Quoted from: http://www.voicecouncil.com/w-a-t-e-r-sound-advise-for-singers/

I know that sometimes water can be boring, so I recommend adding a hydrating fruit like watermelon in it to add extra flavor. My #1 recommended tea is called Throat CoatEvery singer should drink this with a spoonful of honey. And definitely pass on Grandma’s gooey lasagna — just for the night before of course! You can reward yourself with it after the show.

You’ve been singing your whole life, but this one performance happens ONCE! Treat yourself and your vocal chords well, and that once-in-a-lifetime moment in front of your audience will be memorable for everyone watching — and most of all for you!

Xo,
Laura.

The Top 5 Ways to Ruin Your Voice

singer screaming

Imagine you’re a guitar player (and many of you are!), and you’ve been given the most unique and exquisite guitar anyone has ever owned. You are the only one who can play it, and you are the only one who ever will.

Would you bring it home and knock it around your room like you would your backpack full of homework?

I doubt it highly.

That’s how you should view your voice: it is an instrument, and indeed a rare one that no one in this world can play but you.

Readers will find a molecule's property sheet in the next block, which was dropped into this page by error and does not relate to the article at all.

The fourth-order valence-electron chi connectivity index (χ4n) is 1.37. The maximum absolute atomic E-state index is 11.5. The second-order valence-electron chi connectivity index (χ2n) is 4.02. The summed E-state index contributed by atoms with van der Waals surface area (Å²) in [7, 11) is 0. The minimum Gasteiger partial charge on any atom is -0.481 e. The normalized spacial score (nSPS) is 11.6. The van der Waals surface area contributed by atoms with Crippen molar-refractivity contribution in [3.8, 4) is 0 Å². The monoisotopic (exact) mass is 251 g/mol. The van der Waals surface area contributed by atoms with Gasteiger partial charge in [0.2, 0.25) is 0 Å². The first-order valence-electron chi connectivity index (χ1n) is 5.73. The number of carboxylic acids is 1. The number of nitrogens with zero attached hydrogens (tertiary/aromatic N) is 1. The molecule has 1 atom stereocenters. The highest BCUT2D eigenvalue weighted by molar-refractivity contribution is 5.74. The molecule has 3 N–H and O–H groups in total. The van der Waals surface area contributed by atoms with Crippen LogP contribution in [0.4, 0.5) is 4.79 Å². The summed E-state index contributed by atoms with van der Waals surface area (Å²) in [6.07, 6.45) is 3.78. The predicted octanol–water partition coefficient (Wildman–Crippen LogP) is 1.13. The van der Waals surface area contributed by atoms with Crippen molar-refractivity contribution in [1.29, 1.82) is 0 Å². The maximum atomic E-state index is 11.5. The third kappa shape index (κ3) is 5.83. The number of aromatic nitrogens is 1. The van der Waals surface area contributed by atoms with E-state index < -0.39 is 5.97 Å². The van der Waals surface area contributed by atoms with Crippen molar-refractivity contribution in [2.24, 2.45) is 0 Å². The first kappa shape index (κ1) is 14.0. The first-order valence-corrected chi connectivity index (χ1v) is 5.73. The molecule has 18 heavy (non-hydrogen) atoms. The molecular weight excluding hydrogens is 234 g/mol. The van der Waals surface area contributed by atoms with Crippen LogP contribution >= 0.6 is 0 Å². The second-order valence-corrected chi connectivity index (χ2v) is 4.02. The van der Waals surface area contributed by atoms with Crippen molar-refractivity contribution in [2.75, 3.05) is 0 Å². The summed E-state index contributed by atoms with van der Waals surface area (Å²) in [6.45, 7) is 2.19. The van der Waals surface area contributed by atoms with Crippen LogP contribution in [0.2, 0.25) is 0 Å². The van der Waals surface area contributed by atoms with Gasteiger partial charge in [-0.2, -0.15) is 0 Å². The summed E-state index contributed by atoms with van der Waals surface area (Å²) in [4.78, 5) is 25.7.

While you can’t bash your voice against an amplifier, you can ruin it in other ways. Here are the top 5:

  1. Drinking or eating dairy. Dairy creates mucous and a false barrier over your vocal chords. Do not eat or drink ANY dairy products for AT LEAST 48 hours before singing!
  1. Smoking, drinking, or taking illicit drugs. This is quite obvious, but you would be surprised how many people would rather look cool and fit in rather than take care of their instrument!
  1. Misusing your speaking voice. Once you have been properly trained, you will learn the importance of speaking above your vocal chords rather than directly on them. Most of the time when singers lose their voice, it’s from how they speak.
  1. Whispering. Whispering is something I recommend be avoided at all costs. Air and sound both move your chords differently, so when you mix them together, you run the risk of rubbing your chords together sporadically which creates friction and swelling!
  1. Clearing your throat. This is definitely one thing that most singers do not realize how heavily their chords can be affected by. If you feel the urge to clear your throat, I advise using a backwards cough or making a gentle “Kah” sound. Sometimes even drinking water can help!

I hope these tips can help you continually take care of your rare instrument. Remember, you’re the only one who can play it!

xo,
Laura.